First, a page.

(Increases Medusa and Gorgon defense +1 for every other level she gains, and provides +1 Mercury a day due to a good relationship with Medusas, who have mercury mines all over their territory)

Thror: One of the few people already living in the south of the desert when the Coliseum arrived, he was a nomad, and had learned to live off the land. In exchange for Rome accepting him into their society, he showed them how to survive in this harsh land. Thror is a distant ancestor of this man; dark, mysterious, he talks little and prefers to get the job done. His warriors always seem better fed, better prepared, and he knows secrets and shortcuts nobody else does, allowing him to appear at places he should not be able to reach in so little time. He rarely shows up to court, staying with his soldiers and constantly training them, preparing them for the next engagement. Though not loved by many, his soldiers would gladly die for him and he has won the faith of every one of them through his brilliant leadership by example. An amazing swordsman, not even a Gorgon can go toe-to-toe with him, and his swordsmanship is renowned throughout Ashan. He prefers, however, to outsmart his opponents, typically through a war of heavy attrition in a brutal landscape.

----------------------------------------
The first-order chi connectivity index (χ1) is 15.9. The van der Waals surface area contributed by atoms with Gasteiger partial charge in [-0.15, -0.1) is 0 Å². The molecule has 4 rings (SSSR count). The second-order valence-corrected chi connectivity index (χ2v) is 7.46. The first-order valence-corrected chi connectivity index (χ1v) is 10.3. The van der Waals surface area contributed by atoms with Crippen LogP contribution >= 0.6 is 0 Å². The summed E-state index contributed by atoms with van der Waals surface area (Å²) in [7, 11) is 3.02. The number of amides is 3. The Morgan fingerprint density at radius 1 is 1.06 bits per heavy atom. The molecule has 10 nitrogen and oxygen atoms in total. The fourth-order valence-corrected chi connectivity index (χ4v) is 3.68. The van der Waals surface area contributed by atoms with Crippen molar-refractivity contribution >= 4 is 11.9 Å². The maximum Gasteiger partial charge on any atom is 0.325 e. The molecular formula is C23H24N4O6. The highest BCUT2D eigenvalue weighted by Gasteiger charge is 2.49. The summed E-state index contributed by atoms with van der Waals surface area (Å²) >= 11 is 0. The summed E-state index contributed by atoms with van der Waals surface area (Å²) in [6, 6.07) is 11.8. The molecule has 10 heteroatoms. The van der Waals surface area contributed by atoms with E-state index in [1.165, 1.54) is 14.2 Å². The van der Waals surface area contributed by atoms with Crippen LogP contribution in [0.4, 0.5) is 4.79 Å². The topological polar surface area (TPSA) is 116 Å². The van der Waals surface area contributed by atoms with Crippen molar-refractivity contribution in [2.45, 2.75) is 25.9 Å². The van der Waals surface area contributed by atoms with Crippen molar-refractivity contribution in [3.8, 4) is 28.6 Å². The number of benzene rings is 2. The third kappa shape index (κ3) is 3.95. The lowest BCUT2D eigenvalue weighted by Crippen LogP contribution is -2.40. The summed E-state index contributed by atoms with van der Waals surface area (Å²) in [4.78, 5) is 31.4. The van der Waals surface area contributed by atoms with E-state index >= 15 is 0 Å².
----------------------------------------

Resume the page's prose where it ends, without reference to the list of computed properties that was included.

(This hero receives 50% more resources on all the resources he picks up, has his movement speed on rough terrain reduced by 75%, and has more movement points than normal heroes)

Alexia: Her art for spell-crafting was noticed at her very birth by a passing ambassador from the Silver Cities; on retrospect, perhaps it would have for him not to say anything. For extremely large fees and a long peace treaty, Academy agreed to tutor Alexia. She was bright, hard-working, and extremely talented; perhaps not the very best, not as good as those who had magic running through their blood for generations, and yet she competed with them. Her magic was more primitive, survival based, and the elegant mages of the Silver Cities did not like it. They taught her what they could, and then she left. Just twenty-four hours after she arrived, she endured possibly the most difficult introduction to real life any would have; the Romans instantly broke the treaty and went to war, hoping her magic was enough to overwhelm the mages of the Silver Cities. Obviously, it wasn’t, and with the help of the disapproving nations of the humans and elves, this proved one of the shortest wars in Ashan’s history. However, both she and Rome rebounded from this defeat, and when next she fought in battle (against the much more magically-limited orcs) she wreaked havoc, and has not turned back since. Now with one of the most impressive pedigrees in a battle-mage’s history, her experience allows her to cast spells of incredible power that destroy the opponent with a frightening ease.